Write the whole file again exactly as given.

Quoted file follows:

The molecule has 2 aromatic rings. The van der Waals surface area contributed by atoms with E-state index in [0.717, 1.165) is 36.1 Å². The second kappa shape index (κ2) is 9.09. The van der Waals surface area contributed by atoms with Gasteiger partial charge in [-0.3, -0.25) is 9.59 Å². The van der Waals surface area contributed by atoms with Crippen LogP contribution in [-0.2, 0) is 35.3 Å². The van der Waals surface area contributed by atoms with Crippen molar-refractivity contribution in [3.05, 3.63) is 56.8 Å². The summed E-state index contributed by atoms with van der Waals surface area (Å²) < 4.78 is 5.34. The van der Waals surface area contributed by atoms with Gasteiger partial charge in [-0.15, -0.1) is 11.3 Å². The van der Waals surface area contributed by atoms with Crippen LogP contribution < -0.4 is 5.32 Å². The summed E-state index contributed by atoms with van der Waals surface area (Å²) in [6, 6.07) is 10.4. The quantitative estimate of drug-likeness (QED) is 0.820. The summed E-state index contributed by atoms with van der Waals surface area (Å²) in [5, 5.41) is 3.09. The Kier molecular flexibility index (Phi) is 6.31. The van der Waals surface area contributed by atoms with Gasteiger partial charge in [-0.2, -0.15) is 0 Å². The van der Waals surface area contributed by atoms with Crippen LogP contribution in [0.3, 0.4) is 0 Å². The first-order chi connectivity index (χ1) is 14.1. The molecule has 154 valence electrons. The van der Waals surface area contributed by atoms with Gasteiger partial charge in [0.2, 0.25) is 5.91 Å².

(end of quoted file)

The molecule has 2 aromatic rings. The van der Waals surface area contributed by atoms with E-state index in [0.717, 1.165) is 36.1 Å². The second kappa shape index (κ2) is 9.09. The van der Waals surface area contributed by atoms with Gasteiger partial charge in [-0.3, -0.25) is 9.59 Å². The van der Waals surface area contributed by atoms with Crippen LogP contribution in [-0.2, 0) is 35.3 Å². The van der Waals surface area contributed by atoms with Crippen molar-refractivity contribution in [3.05, 3.63) is 56.8 Å². The summed E-state index contributed by atoms with van der Waals surface area (Å²) < 4.78 is 5.34. The van der Waals surface area contributed by atoms with Gasteiger partial charge in [-0.15, -0.1) is 11.3 Å². The van der Waals surface area contributed by atoms with Crippen LogP contribution < -0.4 is 5.32 Å². The summed E-state index contributed by atoms with van der Waals surface area (Å²) in [6, 6.07) is 10.4. The quantitative estimate of drug-likeness (QED) is 0.820. The summed E-state index contributed by atoms with van der Waals surface area (Å²) in [5, 5.41) is 3.09. The Kier molecular flexibility index (Phi) is 6.31. The van der Waals surface area contributed by atoms with Gasteiger partial charge in [-0.2, -0.15) is 0 Å². The van der Waals surface area contributed by atoms with Crippen LogP contribution in [0.3, 0.4) is 0 Å². The first-order chi connectivity index (χ1) is 14.1. The molecule has 154 valence electrons. The van der Waals surface area contributed by atoms with Gasteiger partial charge in [0.2, 0.25) is 5.91 Å².